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One a.m., Monday, August 17, 1863, Lieutenant Colonel James W. Carr made his prescribed nightly guard post rounds as field officer of the day at Point Lookout, Maryland. Carr and his escort approached the post manned by Private Martin A. Haynes, 2nd New Hampshire Infantry.
Upon seeing the unknown figures in the darkness, Haynes announced “Halt! Who goes there?” Following regulations the sergeant escorting officer of the day announced the daily countersign “Glendale”, Carr then confirmed the parole “Cowdin”.
The scenario outlined above is largely based on fact. We know from a letter written by Haynes that he was on guard duty that night. Documents recently digitized by Old Army Records confirm that Carr served as field officer of the day and we know the countersign and parole used that day. Countersigns and paroles were an integral part of an army service record. Yet, until now little has been published on their specifics.
The 1889 U.S. Army regulations succinctly define the two words used in the performance of guard duty. “The ‘countersign’ is a word given daily to enable guards and sentinels to distinguish persons at night. It is given to such persons as are entitled to pass and repass during the night, and to the officer, non-commissioned officers, and sentinels of the guard. To officers commanding guards a second word, called the ‘parole,’ will be given as a check upon the countersign, by which such officers as are entitled to make visits of inspection at night may be distinguished.” In short, countersigns (or watchwords) and paroles helped ensure that authorized soldiers passed through the guard posts and prevented officers with ulterior motives from interfering with the guard.
Countersign and Parole Words Used in the Civil War
Based on lists obtained by Old Army Records, place names usually constituted the daily countersign. Not surprisingly, sites of Civil War battles or significant cities, northern, southern, and foreign, dominated the list.
Paroles usually consisted of surnames with generals of the period predominating. Not all names used during the Civil War period were of well-known officers. Take, for example, the parole used on August 17th , 1863 at Point Lookout. The general used that day was Robert Cowdin, whose appointment expired in March 1863. Occasionally, paroles included foreign generals, such as Revolutionary War British commander Cornwallis.
Sometimes the dual watchword association left little to the imagination. For instance, on March 13, 1863 the countersign/ parole combo was “Moscow” and “Napoleon.” As early as 1834, army regulations required, for obvious reasons, that should a guard desert, the countersign be changed immediately.
Simple Words, Lots of Responsibility
Not surprisingly, safeguarding the countersign was of utmost importance. Carelessness with the words often resulted in a dark spot in an army service record. For example, Captain Pardon Mason, 3rd Rhode Island Artillery, stood a general court martial. One charge read “Giving the wrong countersign or watchword, violation of the 53rd Article of War.” While serving as field officer of the day on October 2, 1862 at Hilton Head, South Carolina, Mason allegedly issued the picket guard the wrong countersign,“Springbrook,” instead of “Crown Point.” Found guilty, Mason’s punishment consisted of a public reprimand read to his brother officers by regimental commander, Colonel Nathaniel W Brown.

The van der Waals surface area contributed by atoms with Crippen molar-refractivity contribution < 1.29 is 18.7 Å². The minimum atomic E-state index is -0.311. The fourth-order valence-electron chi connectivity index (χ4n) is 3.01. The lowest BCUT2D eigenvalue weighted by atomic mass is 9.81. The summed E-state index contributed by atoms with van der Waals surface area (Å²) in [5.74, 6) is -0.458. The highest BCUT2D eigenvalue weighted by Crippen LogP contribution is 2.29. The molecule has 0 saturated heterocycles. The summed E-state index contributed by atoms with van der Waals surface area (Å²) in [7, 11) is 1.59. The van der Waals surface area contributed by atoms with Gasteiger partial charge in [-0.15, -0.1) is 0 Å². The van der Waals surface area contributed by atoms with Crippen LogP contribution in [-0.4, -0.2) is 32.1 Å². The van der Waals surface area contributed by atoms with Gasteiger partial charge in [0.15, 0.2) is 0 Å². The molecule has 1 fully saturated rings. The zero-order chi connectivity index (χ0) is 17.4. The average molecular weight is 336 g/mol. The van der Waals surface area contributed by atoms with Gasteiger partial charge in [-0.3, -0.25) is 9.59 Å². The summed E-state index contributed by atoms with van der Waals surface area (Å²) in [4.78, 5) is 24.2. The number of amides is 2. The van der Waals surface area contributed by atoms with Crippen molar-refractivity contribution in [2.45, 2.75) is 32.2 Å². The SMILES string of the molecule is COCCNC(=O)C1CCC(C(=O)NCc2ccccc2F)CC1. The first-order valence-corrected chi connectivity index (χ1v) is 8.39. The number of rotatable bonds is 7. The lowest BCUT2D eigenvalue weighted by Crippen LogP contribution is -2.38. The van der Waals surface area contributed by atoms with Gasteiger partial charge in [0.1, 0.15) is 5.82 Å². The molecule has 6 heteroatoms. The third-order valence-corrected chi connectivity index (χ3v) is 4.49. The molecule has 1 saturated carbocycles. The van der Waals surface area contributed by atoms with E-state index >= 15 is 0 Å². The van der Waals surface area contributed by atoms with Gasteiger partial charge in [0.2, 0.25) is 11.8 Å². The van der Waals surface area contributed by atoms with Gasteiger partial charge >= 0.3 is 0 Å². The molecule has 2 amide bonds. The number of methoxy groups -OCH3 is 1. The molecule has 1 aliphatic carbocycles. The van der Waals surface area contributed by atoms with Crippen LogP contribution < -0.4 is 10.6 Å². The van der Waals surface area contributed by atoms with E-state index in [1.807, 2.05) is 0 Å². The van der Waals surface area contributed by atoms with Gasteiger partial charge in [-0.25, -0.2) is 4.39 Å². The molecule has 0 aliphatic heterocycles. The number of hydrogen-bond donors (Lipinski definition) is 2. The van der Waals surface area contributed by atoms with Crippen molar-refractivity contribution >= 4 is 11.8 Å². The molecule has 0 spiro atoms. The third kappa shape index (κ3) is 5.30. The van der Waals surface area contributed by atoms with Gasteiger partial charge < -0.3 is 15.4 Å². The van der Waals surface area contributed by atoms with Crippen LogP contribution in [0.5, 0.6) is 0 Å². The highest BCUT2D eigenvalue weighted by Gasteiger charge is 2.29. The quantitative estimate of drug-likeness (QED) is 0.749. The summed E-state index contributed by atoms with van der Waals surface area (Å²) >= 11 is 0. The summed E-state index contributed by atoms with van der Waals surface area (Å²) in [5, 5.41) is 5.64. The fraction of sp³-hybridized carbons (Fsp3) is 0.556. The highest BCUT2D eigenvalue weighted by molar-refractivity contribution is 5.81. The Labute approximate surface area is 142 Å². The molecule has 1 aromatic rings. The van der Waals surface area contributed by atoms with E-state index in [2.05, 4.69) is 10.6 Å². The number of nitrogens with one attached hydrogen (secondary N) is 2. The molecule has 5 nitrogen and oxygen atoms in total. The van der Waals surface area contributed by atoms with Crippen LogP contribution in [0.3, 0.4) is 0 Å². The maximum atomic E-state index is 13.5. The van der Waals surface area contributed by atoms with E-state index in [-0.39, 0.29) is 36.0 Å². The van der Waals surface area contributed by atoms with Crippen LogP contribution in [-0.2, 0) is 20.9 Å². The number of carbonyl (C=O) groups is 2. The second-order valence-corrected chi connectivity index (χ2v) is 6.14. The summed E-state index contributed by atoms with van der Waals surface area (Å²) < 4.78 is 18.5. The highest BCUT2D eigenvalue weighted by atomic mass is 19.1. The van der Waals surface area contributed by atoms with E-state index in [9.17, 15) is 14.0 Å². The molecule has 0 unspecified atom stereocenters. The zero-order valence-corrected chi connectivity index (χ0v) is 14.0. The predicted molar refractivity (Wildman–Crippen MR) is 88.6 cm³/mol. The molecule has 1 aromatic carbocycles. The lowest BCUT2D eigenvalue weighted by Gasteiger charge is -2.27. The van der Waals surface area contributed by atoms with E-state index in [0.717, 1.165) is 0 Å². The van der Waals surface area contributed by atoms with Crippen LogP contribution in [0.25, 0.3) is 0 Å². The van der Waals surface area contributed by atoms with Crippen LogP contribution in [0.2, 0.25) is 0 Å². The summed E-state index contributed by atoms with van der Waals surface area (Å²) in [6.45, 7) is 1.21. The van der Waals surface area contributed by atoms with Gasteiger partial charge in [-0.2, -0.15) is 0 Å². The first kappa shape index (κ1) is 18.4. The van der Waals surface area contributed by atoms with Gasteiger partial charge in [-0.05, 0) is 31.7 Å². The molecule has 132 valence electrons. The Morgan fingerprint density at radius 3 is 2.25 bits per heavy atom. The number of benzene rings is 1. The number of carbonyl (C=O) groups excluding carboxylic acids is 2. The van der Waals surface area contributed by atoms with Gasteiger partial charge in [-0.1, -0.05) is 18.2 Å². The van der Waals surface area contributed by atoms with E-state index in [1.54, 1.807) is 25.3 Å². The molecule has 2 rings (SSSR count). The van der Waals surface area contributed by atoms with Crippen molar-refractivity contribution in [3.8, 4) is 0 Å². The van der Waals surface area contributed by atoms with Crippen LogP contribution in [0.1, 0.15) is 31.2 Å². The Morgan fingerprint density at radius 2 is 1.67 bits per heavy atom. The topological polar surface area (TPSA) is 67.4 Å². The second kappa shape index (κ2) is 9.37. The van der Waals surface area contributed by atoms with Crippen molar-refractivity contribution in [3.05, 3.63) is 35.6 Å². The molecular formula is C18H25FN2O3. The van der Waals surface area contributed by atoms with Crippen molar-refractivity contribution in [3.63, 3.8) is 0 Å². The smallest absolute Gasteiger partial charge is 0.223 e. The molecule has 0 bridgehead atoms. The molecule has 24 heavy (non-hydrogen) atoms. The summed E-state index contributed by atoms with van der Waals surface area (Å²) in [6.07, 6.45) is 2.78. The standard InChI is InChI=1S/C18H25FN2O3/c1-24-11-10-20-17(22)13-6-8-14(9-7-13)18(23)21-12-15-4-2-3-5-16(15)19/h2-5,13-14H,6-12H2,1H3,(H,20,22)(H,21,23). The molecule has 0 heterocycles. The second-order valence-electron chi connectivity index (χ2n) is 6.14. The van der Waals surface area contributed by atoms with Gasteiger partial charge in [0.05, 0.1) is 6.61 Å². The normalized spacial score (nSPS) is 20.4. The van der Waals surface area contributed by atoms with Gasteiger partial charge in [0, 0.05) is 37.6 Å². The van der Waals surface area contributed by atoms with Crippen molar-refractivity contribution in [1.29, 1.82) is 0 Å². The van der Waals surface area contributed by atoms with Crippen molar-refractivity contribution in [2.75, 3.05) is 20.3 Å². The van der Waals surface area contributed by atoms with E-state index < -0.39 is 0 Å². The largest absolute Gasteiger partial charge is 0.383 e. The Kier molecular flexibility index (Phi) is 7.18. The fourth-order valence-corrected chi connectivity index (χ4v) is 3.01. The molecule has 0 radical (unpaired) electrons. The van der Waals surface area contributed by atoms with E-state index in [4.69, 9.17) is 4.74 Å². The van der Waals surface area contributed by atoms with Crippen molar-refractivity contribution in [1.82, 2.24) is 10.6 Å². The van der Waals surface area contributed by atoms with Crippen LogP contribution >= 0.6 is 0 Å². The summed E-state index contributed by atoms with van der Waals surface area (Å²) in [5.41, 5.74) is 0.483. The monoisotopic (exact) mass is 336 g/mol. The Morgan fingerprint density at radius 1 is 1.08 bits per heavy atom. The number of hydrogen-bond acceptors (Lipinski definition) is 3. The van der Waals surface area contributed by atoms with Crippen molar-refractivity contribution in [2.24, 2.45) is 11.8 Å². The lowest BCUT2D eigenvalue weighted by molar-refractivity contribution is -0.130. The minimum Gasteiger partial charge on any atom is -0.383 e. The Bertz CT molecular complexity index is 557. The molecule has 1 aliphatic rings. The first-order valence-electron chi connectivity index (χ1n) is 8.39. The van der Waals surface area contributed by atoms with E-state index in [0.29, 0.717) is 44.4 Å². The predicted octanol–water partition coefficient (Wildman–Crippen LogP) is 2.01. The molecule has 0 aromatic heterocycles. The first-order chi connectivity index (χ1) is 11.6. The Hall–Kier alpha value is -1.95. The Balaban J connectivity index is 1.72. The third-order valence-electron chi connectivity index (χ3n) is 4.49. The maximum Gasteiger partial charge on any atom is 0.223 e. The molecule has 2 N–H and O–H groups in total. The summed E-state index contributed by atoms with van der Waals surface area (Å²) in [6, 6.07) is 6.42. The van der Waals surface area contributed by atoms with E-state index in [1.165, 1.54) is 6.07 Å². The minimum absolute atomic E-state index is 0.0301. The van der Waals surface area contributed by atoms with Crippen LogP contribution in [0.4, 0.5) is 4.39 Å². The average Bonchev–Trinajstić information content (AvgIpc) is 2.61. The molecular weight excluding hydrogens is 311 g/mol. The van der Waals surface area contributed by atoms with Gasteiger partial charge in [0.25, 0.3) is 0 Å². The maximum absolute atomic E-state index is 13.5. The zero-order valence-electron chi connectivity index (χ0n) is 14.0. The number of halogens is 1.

Knowingly disclosing the countersign or parole to any person not authorized to know the words could suffer death or other punishment imposed by a general court martial. The case of 2nd Lieutenant William M. Crozier, Dubuque (Iowa) Light artillery Battery illustrates the importance of securing watchwords. In December 1862, Crozier faced a general court martial on two charges, including violating the 53rd Article War. The violation stemmed from the fact that the officer disclosed the daily countersign to one of the battery’s enlisted men, 1st Sergeant Otis G. Day. Day evidently was not detailed for guard duty and therefore not in a position to know the watchword. The indiscretion caused Crozier to be cashiered (dismissed) from army service.
Filling in the Details
Diaries, journals, and letters written by 19th century soldiers, like New Hampshire infantryman Haynes, frequently referred to performing guard duty. However, these extant documents rarely provide details about the people encountered and specific instructions, including countersigns, relative to the security detail. The 380+ countersign/ parole combinations recently discovered by Old Army Records will add rich detail to anyone (site administrator, living historian, author or genealogist) researching 19th century U.S. Army history. Feel free to contact us with any research request, no matter how specific or mundane.
I would like to thank the staff in the Special Collections and Archives, University of New Hampshire Library, and especially Dale Valena, for providing the image of Martin A. Haynes.
Unpublished Sources (indexed by Old Army Records)
Army of the Frontier, Paroles and Countersigns (1863)
Department of the Missouri, General Court Martial Orders
District of St. Mary’s, Paroles and Countersigns (July 1863- July 1864)
Division of the South, General Court Martial Orders
General Regulations for the Army (1834)
Historical Register and Dictionary of the United States Army (Heitman, 1903)
Regulations for the Army of the United States (1889)
Revised United States Army Regulations of 1861 (1863)
Other Primary Documents
A Minor War History Compiled From A Soldier Boy’s Letters to “The Girl I Left Behind Me”, 1861-1864 (Haynes 1916)